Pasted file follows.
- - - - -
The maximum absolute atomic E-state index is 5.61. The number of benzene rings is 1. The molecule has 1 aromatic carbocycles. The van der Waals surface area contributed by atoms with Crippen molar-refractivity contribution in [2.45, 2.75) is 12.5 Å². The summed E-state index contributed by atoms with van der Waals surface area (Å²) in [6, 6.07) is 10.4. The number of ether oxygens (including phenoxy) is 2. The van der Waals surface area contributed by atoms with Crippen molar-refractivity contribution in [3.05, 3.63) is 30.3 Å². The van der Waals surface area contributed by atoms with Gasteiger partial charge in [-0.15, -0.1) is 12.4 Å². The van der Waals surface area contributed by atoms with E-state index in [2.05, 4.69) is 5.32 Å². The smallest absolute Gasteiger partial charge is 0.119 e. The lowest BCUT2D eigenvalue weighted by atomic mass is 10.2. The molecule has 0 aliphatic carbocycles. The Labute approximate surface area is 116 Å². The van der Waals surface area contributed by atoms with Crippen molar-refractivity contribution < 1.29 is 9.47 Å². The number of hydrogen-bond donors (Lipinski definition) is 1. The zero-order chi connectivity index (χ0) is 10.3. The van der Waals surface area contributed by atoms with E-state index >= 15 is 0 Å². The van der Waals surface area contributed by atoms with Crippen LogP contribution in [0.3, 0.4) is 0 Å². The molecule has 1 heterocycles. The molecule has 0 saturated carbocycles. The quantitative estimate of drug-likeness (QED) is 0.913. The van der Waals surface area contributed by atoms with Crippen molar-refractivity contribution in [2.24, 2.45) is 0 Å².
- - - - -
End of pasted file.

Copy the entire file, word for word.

The maximum absolute atomic E-state index is 5.61. The number of benzene rings is 1. The molecule has 1 aromatic carbocycles. The van der Waals surface area contributed by atoms with Crippen molar-refractivity contribution in [2.45, 2.75) is 12.5 Å². The summed E-state index contributed by atoms with van der Waals surface area (Å²) in [6, 6.07) is 10.4. The number of ether oxygens (including phenoxy) is 2. The van der Waals surface area contributed by atoms with Crippen molar-refractivity contribution in [3.05, 3.63) is 30.3 Å². The van der Waals surface area contributed by atoms with Gasteiger partial charge in [-0.15, -0.1) is 12.4 Å². The van der Waals surface area contributed by atoms with E-state index in [2.05, 4.69) is 5.32 Å². The smallest absolute Gasteiger partial charge is 0.119 e. The lowest BCUT2D eigenvalue weighted by atomic mass is 10.2. The molecule has 0 aliphatic carbocycles. The Labute approximate surface area is 116 Å². The van der Waals surface area contributed by atoms with Crippen molar-refractivity contribution < 1.29 is 9.47 Å². The number of hydrogen-bond donors (Lipinski definition) is 1. The zero-order chi connectivity index (χ0) is 10.3. The van der Waals surface area contributed by atoms with E-state index >= 15 is 0 Å². The van der Waals surface area contributed by atoms with Crippen LogP contribution in [0.3, 0.4) is 0 Å². The molecule has 1 heterocycles. The molecule has 0 saturated carbocycles. The quantitative estimate of drug-likeness (QED) is 0.913. The van der Waals surface area contributed by atoms with Crippen molar-refractivity contribution in [2.24, 2.45) is 0 Å².